The trucking industry is crucial to the success of the American economy. Shipping by truck is typically less expensive than air freight. In addition, trucks can reach more locations than container ships, rail cars, and other types of transportation. That’s why it’s not surprising that the freight truck industry is expected to grow dramatically over the next 10 to 15 years. Take a closer look at the challenges the industry can expect and how supply chains can prepare.
Projections for Heavy Freight Growth
The American Trucking Association (ATA) released a report at the end of 2016 projecting a freight volume increase of 28.6 percent over the next 11 years. That translates to an increase in freight revenue of $1.52 trillion by 2026. Bob Costello, Chief Economist at ATA, stated, “The outlook for all modes of freight transportation remains bright. Continued population growth, expansion of the energy sector, and foreign trade will boost trucking, intermodal rail, and pipeline shipments in particular.”
Freight growth is good news for the U.S. economy, but it does present a challenge to the trucking industry. There is already a driver shortage, and trucking companies have done little to combat the problem. Freight truck companies can only increase driver pay so much without digging into their profits. They also struggle to find qualified applicants. Beyond that, the negative truck driver stigma also presents a problem in recruiting new drivers.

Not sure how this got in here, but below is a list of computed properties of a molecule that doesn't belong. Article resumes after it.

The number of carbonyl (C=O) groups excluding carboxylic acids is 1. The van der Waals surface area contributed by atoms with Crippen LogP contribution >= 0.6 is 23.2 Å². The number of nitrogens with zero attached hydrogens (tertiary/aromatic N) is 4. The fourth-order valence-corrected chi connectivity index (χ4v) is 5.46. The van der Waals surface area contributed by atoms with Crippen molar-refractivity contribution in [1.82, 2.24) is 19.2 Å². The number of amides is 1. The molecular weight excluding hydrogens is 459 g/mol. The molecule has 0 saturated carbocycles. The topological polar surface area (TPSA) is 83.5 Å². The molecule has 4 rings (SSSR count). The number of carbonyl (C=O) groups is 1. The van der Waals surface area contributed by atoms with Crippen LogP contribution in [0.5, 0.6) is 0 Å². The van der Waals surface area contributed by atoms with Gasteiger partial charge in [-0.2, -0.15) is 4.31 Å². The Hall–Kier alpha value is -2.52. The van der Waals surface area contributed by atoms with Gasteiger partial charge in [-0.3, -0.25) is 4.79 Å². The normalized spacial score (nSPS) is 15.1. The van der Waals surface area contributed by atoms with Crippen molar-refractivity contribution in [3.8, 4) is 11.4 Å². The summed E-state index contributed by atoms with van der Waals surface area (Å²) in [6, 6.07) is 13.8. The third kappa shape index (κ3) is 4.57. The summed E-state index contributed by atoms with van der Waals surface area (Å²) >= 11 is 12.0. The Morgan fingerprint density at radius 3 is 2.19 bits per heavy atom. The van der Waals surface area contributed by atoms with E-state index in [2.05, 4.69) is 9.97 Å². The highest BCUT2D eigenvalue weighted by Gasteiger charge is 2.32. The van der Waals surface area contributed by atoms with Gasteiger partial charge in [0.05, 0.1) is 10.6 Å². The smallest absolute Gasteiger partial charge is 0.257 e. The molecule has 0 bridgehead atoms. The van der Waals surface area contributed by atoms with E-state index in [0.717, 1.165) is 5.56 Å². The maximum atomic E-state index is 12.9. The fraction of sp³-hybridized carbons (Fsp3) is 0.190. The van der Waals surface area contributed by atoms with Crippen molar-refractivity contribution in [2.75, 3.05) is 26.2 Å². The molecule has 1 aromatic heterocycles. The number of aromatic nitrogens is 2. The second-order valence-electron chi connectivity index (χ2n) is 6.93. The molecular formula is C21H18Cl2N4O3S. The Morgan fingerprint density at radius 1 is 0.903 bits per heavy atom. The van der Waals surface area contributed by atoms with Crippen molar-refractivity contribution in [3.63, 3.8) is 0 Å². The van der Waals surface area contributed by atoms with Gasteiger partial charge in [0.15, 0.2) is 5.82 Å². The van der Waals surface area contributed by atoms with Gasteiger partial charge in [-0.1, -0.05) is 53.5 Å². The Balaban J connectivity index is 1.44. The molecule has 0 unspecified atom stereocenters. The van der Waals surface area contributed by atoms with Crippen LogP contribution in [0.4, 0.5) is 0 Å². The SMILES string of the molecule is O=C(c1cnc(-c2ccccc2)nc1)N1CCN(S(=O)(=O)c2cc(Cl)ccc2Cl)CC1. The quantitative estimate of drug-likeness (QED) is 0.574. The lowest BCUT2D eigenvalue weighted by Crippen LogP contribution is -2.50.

Shipping Companies Must Invest in Technology
Shippers need to prepare for the freight volume increase. This means hiring new drivers and investing in freight technology. The industry will likely see a move towards larger, class-8 trucks to combat the driver shortage, but the trucking industry will also need to innovate to make sure that it keeps up with shipping demand. Possible improvements to the trucking industry include drones, on-site 3-D product printing, and driverless trucks. These are all things that could be a reality for shipping in the not-so-distant future.
It won’t be long before trucking companies reach their capacity thresholds and fail to deliver orders to customers in a timely manner. Some companies may need to hire their own private fleet of trucks and manage shipping on their own. Of course, this is likely only a solution for large companies with a lot of capital. A private fleet of trucks is not ideal because of the expense, but it does help ensure products get to their destination.
Freight Rate Projections
If shipping companies don’t find a way to keep up with demand, customers can expect higher rates. LTL freight has already seen a 4.9 percent increase in rates in the past year. Of course, demand isn’t the only factor in determining freight rates. Fuel costs, investments, and the health of the economy also affect rates, but demand is a major contributor.
Staying ahead of the trend will be important for shipping companies. They are often hesitant about investing in new technology because the market is never completely reliable or stable. However, the huge freight growth projection should prompt action.
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